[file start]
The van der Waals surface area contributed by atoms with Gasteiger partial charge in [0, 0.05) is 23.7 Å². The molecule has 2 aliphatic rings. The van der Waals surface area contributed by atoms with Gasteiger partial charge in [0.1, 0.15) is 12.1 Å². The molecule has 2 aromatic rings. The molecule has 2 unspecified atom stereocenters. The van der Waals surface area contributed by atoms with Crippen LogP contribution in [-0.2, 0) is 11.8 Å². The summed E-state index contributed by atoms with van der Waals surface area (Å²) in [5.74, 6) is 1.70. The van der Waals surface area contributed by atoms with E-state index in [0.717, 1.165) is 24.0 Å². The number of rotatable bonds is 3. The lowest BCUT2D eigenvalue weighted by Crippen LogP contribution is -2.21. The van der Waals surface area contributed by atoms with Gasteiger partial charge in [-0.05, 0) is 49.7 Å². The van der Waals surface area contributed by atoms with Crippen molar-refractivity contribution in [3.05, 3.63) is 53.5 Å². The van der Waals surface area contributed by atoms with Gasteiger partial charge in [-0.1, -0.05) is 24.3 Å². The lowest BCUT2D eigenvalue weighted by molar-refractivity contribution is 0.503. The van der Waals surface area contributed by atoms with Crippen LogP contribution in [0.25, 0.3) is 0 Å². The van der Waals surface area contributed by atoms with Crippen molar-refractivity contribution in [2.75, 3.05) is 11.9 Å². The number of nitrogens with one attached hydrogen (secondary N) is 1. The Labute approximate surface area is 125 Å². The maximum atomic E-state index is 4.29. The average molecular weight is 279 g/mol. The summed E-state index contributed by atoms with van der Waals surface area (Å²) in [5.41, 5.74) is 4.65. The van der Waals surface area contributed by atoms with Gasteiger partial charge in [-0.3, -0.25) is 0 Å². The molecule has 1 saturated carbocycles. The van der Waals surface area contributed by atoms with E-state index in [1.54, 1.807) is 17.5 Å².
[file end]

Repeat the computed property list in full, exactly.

The van der Waals surface area contributed by atoms with Gasteiger partial charge in [0, 0.05) is 23.7 Å². The molecule has 2 aliphatic rings. The van der Waals surface area contributed by atoms with Gasteiger partial charge in [0.1, 0.15) is 12.1 Å². The molecule has 2 aromatic rings. The molecule has 2 unspecified atom stereocenters. The van der Waals surface area contributed by atoms with Crippen LogP contribution in [-0.2, 0) is 11.8 Å². The summed E-state index contributed by atoms with van der Waals surface area (Å²) in [5.74, 6) is 1.70. The van der Waals surface area contributed by atoms with E-state index in [0.717, 1.165) is 24.0 Å². The number of rotatable bonds is 3. The lowest BCUT2D eigenvalue weighted by Crippen LogP contribution is -2.21. The van der Waals surface area contributed by atoms with Gasteiger partial charge in [-0.05, 0) is 49.7 Å². The van der Waals surface area contributed by atoms with Crippen molar-refractivity contribution in [3.05, 3.63) is 53.5 Å². The van der Waals surface area contributed by atoms with Gasteiger partial charge in [-0.1, -0.05) is 24.3 Å². The lowest BCUT2D eigenvalue weighted by molar-refractivity contribution is 0.503. The van der Waals surface area contributed by atoms with Crippen LogP contribution in [0.25, 0.3) is 0 Å². The van der Waals surface area contributed by atoms with Crippen molar-refractivity contribution in [2.75, 3.05) is 11.9 Å². The number of nitrogens with one attached hydrogen (secondary N) is 1. The Labute approximate surface area is 125 Å². The maximum atomic E-state index is 4.29. The average molecular weight is 279 g/mol. The summed E-state index contributed by atoms with van der Waals surface area (Å²) in [5.41, 5.74) is 4.65. The van der Waals surface area contributed by atoms with Gasteiger partial charge in [-0.3, -0.25) is 0 Å². The molecule has 1 saturated carbocycles. The van der Waals surface area contributed by atoms with E-state index in [1.54, 1.807) is 17.5 Å².